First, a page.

Dietary Oils – An Important Update
We are so frequently warned about the health threats of consuming the ever so popular seed oils. And there’s good reason for the admonition. Generally, online resources focus on the high omega-6 content of these popular oils as representing their main source of threat as it relates to our health and longevity. But if we dig deeper, how does this discussion really hold up?
The answer is, it does. And I think it’s valuable to explore one area of this evolving science that clearly makes the case that we should do our best to avoid seed oils.
At the risk of getting to granular, I want to introduce a chemical, 4-Hydroxy-2-nonenal. We’ll call it HNE. HNE is a major byproduct of the breakdown of omega-6 fats in our bodies. And the evolving science surrounding HNE reveals that it is seen to be elevated in correlation with obesity, cardiovascular disease, stroke, Alzheimer’s disease, Parkinson’s disease, diabetes, and even aging. And the production of HNE is increased when omega-6 oils are heated as in cooking. This explains why in recent study demonstrated that the HNE content of French fries cooked in high omega-6 oils had remarkably higher levels of this threatening chemical. As the authors of the study reported:
It is clear that HNE is produced during the heating process of the frying oils and is incorporated into French fries. Frequently consumed foods containing considerable amounts of HNE, a toxic aldehyde, may be a public health concern since HNE toxicity is related to a number of common pathological conditions.
Seed oils are a major source of omega-6 fats in human nutrition today. And some of the most common culprits include oils made from canola, corn, cottonseed, soybeans, safflower and sunflower.
Despite what we were told for so many years, consuming fats in the form of oil is actually good for us. Clearly, it’s the type of oil we consume that is critical in this discussion. The threatening oils listed above are worrisome because of their high content of omega-6 fats, specifically linoleic acid, which feeds right in to the production of HNE. As such, look for oils with low linoleic acid. In this regard, there’s an exciting oil that really checks the boxes in terms of being a real plus for health. It’s called Zero Acres Cultured Oil. Incredibly, its linoleic acid content is 3%. Compare that to the linoleic content of canola oil (20%), corn oil 59%, sunflower oil 71%, cottonseed oil 56%, soybean oil 56%, with olive oil coming in at around 7-8%.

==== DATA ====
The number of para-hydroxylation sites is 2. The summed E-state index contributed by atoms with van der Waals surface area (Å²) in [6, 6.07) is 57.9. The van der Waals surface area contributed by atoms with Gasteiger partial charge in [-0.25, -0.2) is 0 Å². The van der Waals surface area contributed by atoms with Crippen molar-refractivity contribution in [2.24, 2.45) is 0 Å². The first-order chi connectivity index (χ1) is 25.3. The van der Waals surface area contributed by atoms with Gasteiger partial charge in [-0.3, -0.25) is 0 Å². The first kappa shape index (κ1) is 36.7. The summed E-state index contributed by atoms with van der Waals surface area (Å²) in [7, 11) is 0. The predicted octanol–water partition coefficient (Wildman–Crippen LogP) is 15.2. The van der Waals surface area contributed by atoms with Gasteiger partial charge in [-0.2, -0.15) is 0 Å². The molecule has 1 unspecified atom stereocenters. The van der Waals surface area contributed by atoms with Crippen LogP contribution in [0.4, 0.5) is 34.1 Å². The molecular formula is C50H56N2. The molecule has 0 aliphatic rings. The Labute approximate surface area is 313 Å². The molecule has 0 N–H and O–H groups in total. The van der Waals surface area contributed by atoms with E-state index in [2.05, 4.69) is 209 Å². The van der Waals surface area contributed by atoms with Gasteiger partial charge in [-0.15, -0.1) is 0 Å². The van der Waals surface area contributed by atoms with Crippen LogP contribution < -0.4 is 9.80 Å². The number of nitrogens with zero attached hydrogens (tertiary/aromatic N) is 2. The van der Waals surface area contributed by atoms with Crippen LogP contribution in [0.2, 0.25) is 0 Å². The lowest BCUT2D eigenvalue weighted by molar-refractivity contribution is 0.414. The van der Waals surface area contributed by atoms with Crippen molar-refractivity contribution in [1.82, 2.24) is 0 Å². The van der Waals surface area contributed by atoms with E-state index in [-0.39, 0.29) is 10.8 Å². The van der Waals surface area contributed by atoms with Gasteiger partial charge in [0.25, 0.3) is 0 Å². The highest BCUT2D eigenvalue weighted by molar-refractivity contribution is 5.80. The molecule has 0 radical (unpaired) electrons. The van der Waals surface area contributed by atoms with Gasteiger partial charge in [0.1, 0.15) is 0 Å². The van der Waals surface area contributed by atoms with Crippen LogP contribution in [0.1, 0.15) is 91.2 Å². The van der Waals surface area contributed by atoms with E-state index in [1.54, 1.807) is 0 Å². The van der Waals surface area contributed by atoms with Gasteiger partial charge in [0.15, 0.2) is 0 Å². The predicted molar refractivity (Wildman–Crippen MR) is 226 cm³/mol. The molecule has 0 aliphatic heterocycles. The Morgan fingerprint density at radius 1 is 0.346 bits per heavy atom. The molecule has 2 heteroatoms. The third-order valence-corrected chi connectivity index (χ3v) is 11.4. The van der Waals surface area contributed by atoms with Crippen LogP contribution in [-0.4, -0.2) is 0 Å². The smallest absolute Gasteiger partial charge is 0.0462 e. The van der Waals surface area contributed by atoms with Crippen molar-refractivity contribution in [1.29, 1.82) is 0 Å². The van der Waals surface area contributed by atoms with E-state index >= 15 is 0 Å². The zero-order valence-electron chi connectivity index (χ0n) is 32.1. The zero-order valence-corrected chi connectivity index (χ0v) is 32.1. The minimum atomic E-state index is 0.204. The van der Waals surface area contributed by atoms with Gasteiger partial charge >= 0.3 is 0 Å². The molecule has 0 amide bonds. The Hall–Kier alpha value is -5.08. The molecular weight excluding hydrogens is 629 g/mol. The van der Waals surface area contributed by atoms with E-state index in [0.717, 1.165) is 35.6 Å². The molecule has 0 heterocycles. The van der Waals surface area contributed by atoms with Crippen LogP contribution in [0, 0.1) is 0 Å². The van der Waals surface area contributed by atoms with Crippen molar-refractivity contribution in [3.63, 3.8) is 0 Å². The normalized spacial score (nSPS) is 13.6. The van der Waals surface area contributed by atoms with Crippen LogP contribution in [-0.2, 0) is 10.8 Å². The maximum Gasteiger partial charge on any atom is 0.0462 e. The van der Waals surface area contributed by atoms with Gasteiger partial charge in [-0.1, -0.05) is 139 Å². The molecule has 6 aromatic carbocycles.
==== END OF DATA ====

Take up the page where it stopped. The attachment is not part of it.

What’s more, it contains a high level of healthful monounsaturated fat, at 90% – even higher than olive oil.
I am super excited about this oil to the extent that I serve as an advisor for the company. I have chosen to do so as I am thrilled that this oil, in addition to having the attributes described above, has a 10X smaller environmental footprint compared to vegetable oils because it is produced by fermentation. And its smoke point, meaning the temperature at which the oil starts burning and producing toxic breakdown products, is quite high at 485 degrees (F), considerably higher than, for example, corn oil.
The oils we consume and use in cooking have a significant impact on our health destiny. It’s really exciting to follow how the marketplace is responding to this evolving science, for our benefit.